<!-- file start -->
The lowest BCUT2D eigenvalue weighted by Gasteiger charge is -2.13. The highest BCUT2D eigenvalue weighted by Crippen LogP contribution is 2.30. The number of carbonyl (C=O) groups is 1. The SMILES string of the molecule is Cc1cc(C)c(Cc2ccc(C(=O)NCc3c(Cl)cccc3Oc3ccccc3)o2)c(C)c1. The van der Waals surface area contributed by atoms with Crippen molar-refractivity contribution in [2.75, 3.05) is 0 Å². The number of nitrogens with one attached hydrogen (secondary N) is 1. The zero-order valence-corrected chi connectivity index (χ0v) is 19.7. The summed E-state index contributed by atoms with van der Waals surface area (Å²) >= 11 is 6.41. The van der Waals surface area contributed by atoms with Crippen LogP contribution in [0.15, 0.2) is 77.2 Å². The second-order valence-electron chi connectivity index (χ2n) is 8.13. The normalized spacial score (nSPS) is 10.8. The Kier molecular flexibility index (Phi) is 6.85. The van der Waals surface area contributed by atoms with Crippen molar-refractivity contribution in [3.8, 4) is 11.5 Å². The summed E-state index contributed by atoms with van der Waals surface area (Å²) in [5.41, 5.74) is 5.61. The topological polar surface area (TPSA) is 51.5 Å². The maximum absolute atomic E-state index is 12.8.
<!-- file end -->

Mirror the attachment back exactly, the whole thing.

The lowest BCUT2D eigenvalue weighted by Gasteiger charge is -2.13. The highest BCUT2D eigenvalue weighted by Crippen LogP contribution is 2.30. The number of carbonyl (C=O) groups is 1. The SMILES string of the molecule is Cc1cc(C)c(Cc2ccc(C(=O)NCc3c(Cl)cccc3Oc3ccccc3)o2)c(C)c1. The van der Waals surface area contributed by atoms with Crippen molar-refractivity contribution in [2.75, 3.05) is 0 Å². The number of nitrogens with one attached hydrogen (secondary N) is 1. The zero-order valence-corrected chi connectivity index (χ0v) is 19.7. The summed E-state index contributed by atoms with van der Waals surface area (Å²) >= 11 is 6.41. The van der Waals surface area contributed by atoms with Crippen LogP contribution in [0.15, 0.2) is 77.2 Å². The second-order valence-electron chi connectivity index (χ2n) is 8.13. The normalized spacial score (nSPS) is 10.8. The Kier molecular flexibility index (Phi) is 6.85. The van der Waals surface area contributed by atoms with Crippen molar-refractivity contribution in [3.8, 4) is 11.5 Å². The summed E-state index contributed by atoms with van der Waals surface area (Å²) in [5.41, 5.74) is 5.61. The topological polar surface area (TPSA) is 51.5 Å². The maximum absolute atomic E-state index is 12.8.